Man started to develop what might be called telerelation in the town. The immediate relationship between things and men has been interrupted by the intervention of a third party– of a medium – for the exchange of things, that is, money, and by a mediator for men and their access to goods, that is, the trader. The first act in this history took place in ancient Greece in 700 BC. The character of Solon, legendary founder of Athenian democracy, brings together the man of the state, the market, the poet and the philosopher. But as the first ‘lawmaker’, he seems to be considered firstly as a mediator (intermediary).
Mediation seems able to cut so-called historical or biographical processes at any level. Since the time of Solon a more direct and immediate access to goods came about than that of the feudal era. To acquire a section of land or even an ancient and ‘aristocratic’ estate (including its ‘history’), you just had to be in possession of a totally abstract (immaterial) means of exchange. All act of exchange which takes place through the neutral (and neutralizing) medium of money, can put an end to a history – or even take up, or restart another.
We see that an arbitrary element comes into play, breaking the feudal reign that it replaces with the reign of law. The monetary reign and the reign of law in effect go hand in hand, they are inseparable. Thus a whole other regime is developed, the democratic and legislative regime, which will eventually cast its shadow, the shadow of the arbitrary, of an unbridled gathering of wealth and a total immediacy as to the access to goods ( and to the pleasures) of the world. Solon’s legislation, again founded on the three classes of Western societies (aristocrats, artisans, peasants) was on this point – the risk of a derailment of the judiciary system – far more far-sighted and strict than current law.
Such a ‘derailment’ only seems to come about at the moment of a real turning point of a society ceaselessly submitted to unwritten rules of conduct, and which engages in what will later be call liberalism – and today neoliberalism –firstly including liberalization of all activity targeting private interest of individuals. And it is this rampant deprivation of individuals-deprivation of their class, their state, their clan, their family – with the consequent unleashing of economic activity, which will finally lead to strictly desocialising effects. Society thus risks dissolving into a ‘mass society’, without a real structure and without internal regulation. The moment will come when the world – or what we hold in place of ‘world’ – finally ceases to be a world in order to transform itself into a giant shapeless apparatus solely at the service of the thirsts, desires and fantasies of man.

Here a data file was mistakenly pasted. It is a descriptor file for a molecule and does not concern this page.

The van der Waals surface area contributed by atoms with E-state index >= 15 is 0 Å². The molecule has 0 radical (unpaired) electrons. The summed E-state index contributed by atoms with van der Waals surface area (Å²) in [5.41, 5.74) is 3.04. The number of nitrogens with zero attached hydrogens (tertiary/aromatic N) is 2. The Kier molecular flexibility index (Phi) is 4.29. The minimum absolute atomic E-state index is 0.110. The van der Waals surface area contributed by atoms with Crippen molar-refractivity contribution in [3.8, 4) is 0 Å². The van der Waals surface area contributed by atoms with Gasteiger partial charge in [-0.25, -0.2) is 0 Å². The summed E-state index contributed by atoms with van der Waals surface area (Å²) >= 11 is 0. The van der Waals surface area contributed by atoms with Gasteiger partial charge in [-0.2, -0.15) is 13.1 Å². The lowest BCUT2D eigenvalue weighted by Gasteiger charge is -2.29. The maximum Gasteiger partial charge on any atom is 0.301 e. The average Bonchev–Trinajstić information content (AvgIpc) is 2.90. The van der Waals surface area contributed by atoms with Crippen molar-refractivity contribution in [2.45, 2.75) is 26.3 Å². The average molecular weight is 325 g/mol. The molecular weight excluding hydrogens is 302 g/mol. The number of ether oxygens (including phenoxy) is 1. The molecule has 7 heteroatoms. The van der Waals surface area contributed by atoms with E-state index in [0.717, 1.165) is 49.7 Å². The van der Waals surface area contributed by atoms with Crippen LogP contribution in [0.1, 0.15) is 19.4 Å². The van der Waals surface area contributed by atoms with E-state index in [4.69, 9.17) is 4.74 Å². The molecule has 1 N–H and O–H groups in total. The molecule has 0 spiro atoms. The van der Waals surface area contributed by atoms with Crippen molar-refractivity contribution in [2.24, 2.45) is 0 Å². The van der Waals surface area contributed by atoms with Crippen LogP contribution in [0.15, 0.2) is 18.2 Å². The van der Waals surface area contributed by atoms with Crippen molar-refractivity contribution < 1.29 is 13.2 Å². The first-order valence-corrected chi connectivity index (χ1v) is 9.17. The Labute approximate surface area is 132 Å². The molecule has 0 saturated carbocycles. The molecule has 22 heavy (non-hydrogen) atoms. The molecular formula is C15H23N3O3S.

The sophisticated technology of our times is in some way a paroxysm, the final result. It only seems to aim at one goal: the neverending mediatisation of the world to the point where everything will have found its double, its image, its simulacra, access only allowed to things through this double, this image. And thus through the mediation of a ‘thing’ which would no longer be itself – with of course the possibility of an endless and in some way eternal reproducibility of these ‘things’: leaving the mediator with the last laugh.
Let us think, in this context, about the extraordinary capacity of current (postindustrial) capitalism to submit all human activity to its basal and fundamental medium: the monetary code (1). In this way, capitalism has no goal, not even that of a power which would be equivalent to that of a first or a second state in societies divided into orders. Historically issued from the Third Estate, it remains, in the end, devoted to its original task: the handling and the management of goods, business, without any obvious endpoint. Its only declared aim remains that to the self-conservation of man, but an aim which, if it does not in the end go anywhere, can only increase the risk that the ‘self-conservation engine’ overheats.
The growing need to totally trust the omnipresent media, that of using the possibilities of telerelations that they offer and which allow you to be in contact at anytime with anyone, with anything, and this at almost light speed, this need is nothing more than a theatrical expression –the plot –of this state of affairs. This is not too distant from rampant autism; for, all things considered, you no longer communicate with the world: you communicate with yourself, in truth only following your own impulses, fantasies or obsessions. Telerelation secretes in the end an autistic relationship with yourself.
I would like to mention a film (the title and director of which I unfortunately forget) which tries to evoke a totally mediatised situation. All relationships have started to be conducted through appliances, telephones, answering-machines. Nobody meets anybody. They talk in a narcissistic and monomaniacal way: interminable monologues, promises of meetings, never kept; a suffocating, unbearable atmosphere, which prevents you from watching this film right to the end…
It is evident that another use for the existing media could be imagined, an autonomous and distanced use which would promote aims, inverse intentions, projects and attempts, which would aim for a certain ‘resocialisation’ of man : his resocialisation ‘on an electronic basis’. This would of course demand a social change no less radical than that which led us to liberal or the current neoliberal society.
(1) Cf. the article Monetary code of the Dictionary.